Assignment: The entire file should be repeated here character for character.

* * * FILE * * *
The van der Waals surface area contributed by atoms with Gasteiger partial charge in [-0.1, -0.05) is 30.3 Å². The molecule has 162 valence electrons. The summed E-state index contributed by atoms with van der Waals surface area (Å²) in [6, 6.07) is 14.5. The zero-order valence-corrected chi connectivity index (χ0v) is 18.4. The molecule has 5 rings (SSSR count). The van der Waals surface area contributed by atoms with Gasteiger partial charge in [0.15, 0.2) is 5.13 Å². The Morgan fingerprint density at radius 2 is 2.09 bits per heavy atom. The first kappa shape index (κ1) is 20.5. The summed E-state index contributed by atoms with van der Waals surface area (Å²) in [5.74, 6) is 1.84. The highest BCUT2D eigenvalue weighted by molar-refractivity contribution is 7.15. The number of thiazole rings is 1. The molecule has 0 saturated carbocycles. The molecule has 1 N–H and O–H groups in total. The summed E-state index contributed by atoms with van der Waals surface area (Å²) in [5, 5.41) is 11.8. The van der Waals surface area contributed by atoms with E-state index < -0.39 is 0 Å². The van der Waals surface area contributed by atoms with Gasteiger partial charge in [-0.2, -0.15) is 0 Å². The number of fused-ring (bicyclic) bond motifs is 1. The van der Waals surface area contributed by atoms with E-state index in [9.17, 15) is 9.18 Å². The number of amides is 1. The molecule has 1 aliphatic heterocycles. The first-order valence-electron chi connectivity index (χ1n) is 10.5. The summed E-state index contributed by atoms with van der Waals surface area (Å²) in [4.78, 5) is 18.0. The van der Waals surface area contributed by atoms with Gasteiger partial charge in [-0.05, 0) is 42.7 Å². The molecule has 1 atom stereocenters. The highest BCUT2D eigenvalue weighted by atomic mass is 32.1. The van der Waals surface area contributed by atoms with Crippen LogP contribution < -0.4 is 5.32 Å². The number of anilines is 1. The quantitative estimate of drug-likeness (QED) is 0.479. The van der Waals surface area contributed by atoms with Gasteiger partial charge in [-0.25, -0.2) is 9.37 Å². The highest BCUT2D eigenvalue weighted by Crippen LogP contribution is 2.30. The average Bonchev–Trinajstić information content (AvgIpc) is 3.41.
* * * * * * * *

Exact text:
The van der Waals surface area contributed by atoms with Gasteiger partial charge in [-0.1, -0.05) is 30.3 Å². The molecule has 162 valence electrons. The summed E-state index contributed by atoms with van der Waals surface area (Å²) in [6, 6.07) is 14.5. The zero-order valence-corrected chi connectivity index (χ0v) is 18.4. The molecule has 5 rings (SSSR count). The van der Waals surface area contributed by atoms with Gasteiger partial charge in [0.15, 0.2) is 5.13 Å². The Morgan fingerprint density at radius 2 is 2.09 bits per heavy atom. The first kappa shape index (κ1) is 20.5. The summed E-state index contributed by atoms with van der Waals surface area (Å²) in [5.74, 6) is 1.84. The highest BCUT2D eigenvalue weighted by molar-refractivity contribution is 7.15. The number of thiazole rings is 1. The molecule has 0 saturated carbocycles. The molecule has 1 N–H and O–H groups in total. The summed E-state index contributed by atoms with van der Waals surface area (Å²) in [5, 5.41) is 11.8. The van der Waals surface area contributed by atoms with E-state index < -0.39 is 0 Å². The van der Waals surface area contributed by atoms with Gasteiger partial charge in [-0.2, -0.15) is 0 Å². The number of fused-ring (bicyclic) bond motifs is 1. The van der Waals surface area contributed by atoms with E-state index in [9.17, 15) is 9.18 Å². The number of amides is 1. The molecule has 1 aliphatic heterocycles. The first-order valence-electron chi connectivity index (χ1n) is 10.5. The summed E-state index contributed by atoms with van der Waals surface area (Å²) in [4.78, 5) is 18.0. The van der Waals surface area contributed by atoms with Gasteiger partial charge in [-0.05, 0) is 42.7 Å². The molecule has 1 atom stereocenters. The highest BCUT2D eigenvalue weighted by atomic mass is 32.1. The van der Waals surface area contributed by atoms with Crippen LogP contribution < -0.4 is 5.32 Å². The number of anilines is 1. The quantitative estimate of drug-likeness (QED) is 0.479. The van der Waals surface area contributed by atoms with Gasteiger partial charge in [-0.25, -0.2) is 9.37 Å². The highest BCUT2D eigenvalue weighted by Crippen LogP contribution is 2.30. The average Bonchev–Trinajstić information content (AvgIpc) is 3.41.